# Showing a that the derivative exists on every $x$ but is not continuous at $x=0$

So the question goes as following:

Let $f(x)=x^2\sin(1/x)$ if $x\not=0$

show that $f'(x)$ exist at every $x$ but $f'$ is not continous at $x=0$.

I'm not really sure how to show it.

Usually I would show that when x approaches 0 from either side it will have different limits, but this is clearly not the case here.

All help is welcomed!

• in order for a function to be characterized discontinuous at some point $x_0$, this point must be in the domain of the function. If so, what is the value of your function $f(x)$ at $x_0=0$ ? Commented Dec 3, 2017 at 21:20
• The discontinuity at $x=0$ is removable, so the function is extended to $f(0)=0$. The derivative at $0$ is $0$. It remains to check that $\lim_{x\to 0} f'(x)$ either does not exist, or does exist but is not $0$. (hint: it's the former) Commented Dec 3, 2017 at 21:23
• Right. But do I have to define f(0)=0? if it does not exist? Commented Dec 3, 2017 at 21:25
• Yes, you have to define $f(0)=0.$ If the problem didn't do this for you, it is not correctly posed. Commented Dec 3, 2017 at 21:25
• factor the derivative? make it differentiable? No one asked you to find the derivative of the derivative (aka second derivative). The question before you is whether this function $f'(x)$ is continuous. What value does $\cos(\frac{1}{x})$ approach as $x$ approaches 0? Commented Dec 3, 2017 at 21:30

The correct statement goes something like this:

The function $$f(x)=\left\{ \begin{array}{c} x^2\sin(\frac{1}{x}), \ \ x\neq 0 \\ 0, \ \ x=0 \end{array} \right.$$ is differentiable everywhere and (thus) continuous everywhere.

Its derivative (use product + chain rule of differentiation for $x\neq 0$ and apply the definition of the derivative at $x=0$) is: $$f'(x)=\left\{ \begin{array}{c} 2x \sin(\frac{1}{x})-\cos(\frac{1}{x}), \ \ x\neq 0 \\ 0, \ \ x=0 \end{array} \right.$$ which is discontinuous at $x=0$. (the limit of the upper branch for $x\rightarrow 0$ does not exist).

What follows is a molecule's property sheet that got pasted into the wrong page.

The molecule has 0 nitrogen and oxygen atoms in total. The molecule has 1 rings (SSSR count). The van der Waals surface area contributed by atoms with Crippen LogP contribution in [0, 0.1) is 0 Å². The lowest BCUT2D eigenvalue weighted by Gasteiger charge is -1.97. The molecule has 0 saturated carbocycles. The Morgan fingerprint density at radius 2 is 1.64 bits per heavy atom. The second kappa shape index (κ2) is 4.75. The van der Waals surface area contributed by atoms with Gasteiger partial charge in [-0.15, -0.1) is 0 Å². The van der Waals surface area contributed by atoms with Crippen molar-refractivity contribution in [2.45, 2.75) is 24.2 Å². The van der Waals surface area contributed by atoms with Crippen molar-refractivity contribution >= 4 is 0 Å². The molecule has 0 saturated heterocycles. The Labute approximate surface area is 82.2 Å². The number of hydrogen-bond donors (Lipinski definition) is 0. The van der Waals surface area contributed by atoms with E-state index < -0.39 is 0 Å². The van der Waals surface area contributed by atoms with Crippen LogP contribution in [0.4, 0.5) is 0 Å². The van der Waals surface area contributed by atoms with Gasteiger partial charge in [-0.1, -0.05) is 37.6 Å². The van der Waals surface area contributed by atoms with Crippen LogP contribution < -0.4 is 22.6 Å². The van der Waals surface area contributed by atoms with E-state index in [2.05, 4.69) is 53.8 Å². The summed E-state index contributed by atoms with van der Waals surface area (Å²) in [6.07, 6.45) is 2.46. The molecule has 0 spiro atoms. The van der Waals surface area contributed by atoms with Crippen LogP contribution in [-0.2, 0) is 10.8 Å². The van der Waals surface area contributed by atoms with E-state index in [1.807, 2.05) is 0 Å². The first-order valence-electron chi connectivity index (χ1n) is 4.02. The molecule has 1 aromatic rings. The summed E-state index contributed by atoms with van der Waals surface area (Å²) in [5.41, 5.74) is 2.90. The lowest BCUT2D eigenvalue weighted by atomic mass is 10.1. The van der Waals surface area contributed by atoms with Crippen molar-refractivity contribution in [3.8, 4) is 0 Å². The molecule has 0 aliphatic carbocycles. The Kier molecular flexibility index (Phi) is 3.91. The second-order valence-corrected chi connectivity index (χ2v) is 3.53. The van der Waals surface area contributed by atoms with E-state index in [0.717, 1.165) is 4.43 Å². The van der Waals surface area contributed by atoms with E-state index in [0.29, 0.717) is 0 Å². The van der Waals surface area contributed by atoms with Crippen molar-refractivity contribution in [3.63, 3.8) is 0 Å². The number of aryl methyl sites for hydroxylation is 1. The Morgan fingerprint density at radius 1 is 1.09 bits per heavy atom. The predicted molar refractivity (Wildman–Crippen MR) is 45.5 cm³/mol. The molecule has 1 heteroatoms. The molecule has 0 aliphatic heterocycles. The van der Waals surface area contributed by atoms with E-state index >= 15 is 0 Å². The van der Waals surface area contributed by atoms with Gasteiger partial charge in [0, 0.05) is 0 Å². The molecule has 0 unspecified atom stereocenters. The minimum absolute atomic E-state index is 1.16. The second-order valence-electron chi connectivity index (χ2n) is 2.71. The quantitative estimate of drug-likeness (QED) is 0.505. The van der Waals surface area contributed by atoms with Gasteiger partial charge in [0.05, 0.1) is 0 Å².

P.S.: Here is a quick argument to show why $$\lim_{x\rightarrow 0}f'(x)=\lim_{x\rightarrow 0}\big(2x \sin(\frac{1}{x})-\cos(\frac{1}{x})\big)$$ does not exist: Let us suppose that the limit exists and is a real number $l$: $$\lim_{x\rightarrow 0}f'(x)=\lim_{x\rightarrow 0}\big(2x \sin(\frac{1}{x})-\cos(\frac{1}{x})\big)=l\in\mathbb{R}$$ Thus: $$\cos(\frac{1}{x})=2x \sin(\frac{1}{x})-f'(x), \ \ \ \ x\neq 0$$ and since $\lim_{x\rightarrow 0}x \sin(\frac{1}{x}\big)=0$ (remember that: $0\times bounded = 0$), after taking limits at $x\rightarrow 0$ of both sides of the last equation we arrive at: $$\lim_{x\rightarrow 0}\cos(\frac{1}{x})=-l\in\mathbb{R}$$ which is clearly absurd, since it is well known (and almost evident) that the $\lim_{x\rightarrow 0}\cos(\frac{1}{x})$ does not exist.

• right. However in the formula in my book they explain it as following: $f'(x)=lim_{h->0}\frac{f(h)}{h} =lim_{h->0}hsin(\frac{1}{h})=0$ I'm not quite sure what they did. They redfined the derivative for the function? Commented Dec 3, 2017 at 21:37
• They probably mean that: $f'(x)=lim_{h->0}\frac{f(h)-f(0)}{h-0} =lim_{h->0}\frac{f(h)}{h}$. (remeber that by definition: $f(0)=0$). Commented Dec 3, 2017 at 21:40
• I think that I get it now. Your latest edit was very helpful, thank you! Commented Dec 3, 2017 at 21:58

hint

For $x\ne 0$,

$$f'(x)=2x\sin (1/x)-\cos (1/x)$$

$\lim_0 2x\sin (1/x)=0$

$\lim_0 \cos (1/x)$ doesn't exist.

so $\lim_0 f'(x)$ doesn't exist.

There are several helpful comments and answers already, but I want to point out this line:

Usually I would use show that when $x$ approaches $0$ from either side it will have different limits, but this is clearly not the case here.

Beware of pronouns! What you mean by it here? Based on what you write next, it sounds like you're looking at $$\lim_{x\to 0} x^2 \sin(1/x) = \lim_{x\to 0} f(x)$$ You are right that his limit does exist (it equals zero). But that just tells you the function is continuous at $0$.

You want to show $f'(x)$ is not continuous at $0$. That means you are looking at the limit $$\lim_{x\to 0} f'(x)$$ Once you calculate what $f'(x)$ is away from zero, you will see why the limit above does not exist.